New Legislation Proposed to Help Keep You in Business: Keeping Workers Paid and Employed Act

In these unprecedented times, many businesses are facing closures due to economic conditions and/or government-mandated shutdowns. As a result, terminations and layoffs are widespread. In an effort to stave off continued losses, Senators Marco Rubio (R-FL), Susan Collins (R- ME), and Lamar Alexander (R-TN) have proposed The Keeping Workers Paid and Employed Act to provide $300 billion to implement a small business emergency economic relief plan. The Act aims to prevent workers from losing their jobs and small businesses from going under due to economic losses caused by the coronavirus pandemic. 

The plan would provide cash-flow assistance through 100% federally guaranteed loans to employers who maintain payroll during this emergency. Such loans could be used for payroll support, including paid sick leave, supply chain disruptions, employee salaries, mortgage payments, and other debt obligations. If employers maintain their payroll, the loans would be forgiven, which would help workers remain employed and affected small businesses to bounce back after the emergency. The plan would be retroactive to March 1, 2020, to help bring workers who may have already been laid off back onto payrolls. 

Below are highlights of the proposed Act: 

Small Business Assistance

· Small employers with 500 employees or fewer will be eligible to apply for the loans.

· Loans would be immediately available through existing Small Business Administration-certified lenders, including banks, credit unions, and other financial institutions, and SBA would be required to streamline the process to bring additional lenders into the program.

· The Secretary of Treasury would be authorized to expedite the addition of new lenders and make further enhancements to expedite delivery of capital to small employers.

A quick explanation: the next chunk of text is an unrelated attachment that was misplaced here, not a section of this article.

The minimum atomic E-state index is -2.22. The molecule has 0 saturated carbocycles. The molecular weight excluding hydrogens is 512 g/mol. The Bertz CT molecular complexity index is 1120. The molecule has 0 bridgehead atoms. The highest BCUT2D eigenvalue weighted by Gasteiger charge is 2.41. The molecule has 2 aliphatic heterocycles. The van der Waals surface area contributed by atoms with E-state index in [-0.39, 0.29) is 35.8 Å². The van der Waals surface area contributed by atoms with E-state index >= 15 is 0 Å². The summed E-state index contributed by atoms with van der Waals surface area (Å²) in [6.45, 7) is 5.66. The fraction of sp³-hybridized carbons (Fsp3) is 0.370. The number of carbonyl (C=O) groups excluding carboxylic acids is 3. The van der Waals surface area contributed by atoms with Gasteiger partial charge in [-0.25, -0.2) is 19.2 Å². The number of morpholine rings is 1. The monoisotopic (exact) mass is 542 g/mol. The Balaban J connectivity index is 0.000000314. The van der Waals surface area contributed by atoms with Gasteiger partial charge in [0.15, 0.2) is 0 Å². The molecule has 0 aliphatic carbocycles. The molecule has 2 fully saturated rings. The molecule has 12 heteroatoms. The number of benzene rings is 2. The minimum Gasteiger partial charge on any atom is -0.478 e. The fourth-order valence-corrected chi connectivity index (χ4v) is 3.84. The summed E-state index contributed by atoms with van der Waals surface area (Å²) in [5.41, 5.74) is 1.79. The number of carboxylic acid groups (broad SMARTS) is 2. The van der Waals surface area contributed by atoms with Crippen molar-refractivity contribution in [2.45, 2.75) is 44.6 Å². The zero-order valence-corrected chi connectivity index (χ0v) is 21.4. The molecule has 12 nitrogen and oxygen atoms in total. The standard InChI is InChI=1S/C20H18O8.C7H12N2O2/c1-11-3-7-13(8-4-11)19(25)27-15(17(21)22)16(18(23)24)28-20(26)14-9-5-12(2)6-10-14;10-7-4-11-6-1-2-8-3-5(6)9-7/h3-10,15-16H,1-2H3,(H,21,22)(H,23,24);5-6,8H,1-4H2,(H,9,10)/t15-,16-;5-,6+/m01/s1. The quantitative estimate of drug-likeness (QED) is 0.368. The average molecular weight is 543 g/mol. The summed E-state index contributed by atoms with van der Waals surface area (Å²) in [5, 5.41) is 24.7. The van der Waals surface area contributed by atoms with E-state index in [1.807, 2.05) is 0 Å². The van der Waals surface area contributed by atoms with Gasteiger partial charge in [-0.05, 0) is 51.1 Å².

· The size of the loans would be tied to an applicant’s average monthly payroll; mortgage, rent, and utility payments; and other debt obligations over the previous year. The maximum loan amount would be $10 million.

· Conditional upon business retaining their employees and payroll levels during the covered period (March 1, 2020, through June 30, 2020), the portion of the loan used to cover payroll and payments on pre-existing debt would be forgiven. Further, employers with tipped employees would receive forgiveness for additional wages paid to such employees during the covered time.

· The bill would provide $300 billion to support these loans. 

Loan Guaranty Program

· The bill would expand the allowable uses for the existing 7(a) Small Business Administration loan program to permit payroll support, including paid sick leave, supply chain disruptions, employee salaries, mortgage payments, and other debt obligations to provide immediate access to capital for affected small businesses.

· The maximum loan amount for SBA Express loans would be increased from $350,000 to $1 million. These loans provide borrowers with revolving lines of credit for working capital purposes.

· The cost of participation in the 7(a) program would be reduced for both borrowers and lenders by providing fee waivers, an automatic deferment of payments for one year, and no prepayment penalties. 

Entrepreneurial Assistance

· The bill would provide grants to offer counseling, training, and related assistance to small businesses affected by COVID-19:

o $240 million for SBA Small Business Development Centers and Women’s Business Centers. The non-federal match for Women’s Business Centers would be waived for a period of three months.

o $10 million for Minority Business Development Agency’s Minority Business Centers

o $25 million for grants to associations representing resource partners.  

Though the bill is still in a proposal stage, employers can already visit the Small Business Association’s Coronavirus page for information about and to apply for Economic Injury Disaster Loans (EIDL) currently available to eligible businesses. Even if approved, businesses are not obligated to accept EIDLs, so many are erring on the side of caution and applying. 

Please note this current global emergency and applicable laws, regulations, proposals, guidance, advice, and responses change rapidly. We strive to keep you up to date as much as possible, but this blog article is intended for general informational purposes only and should not be construed as legal advice or opinion. Contact myHRcounsel with questions concerning specific facts and circumstances.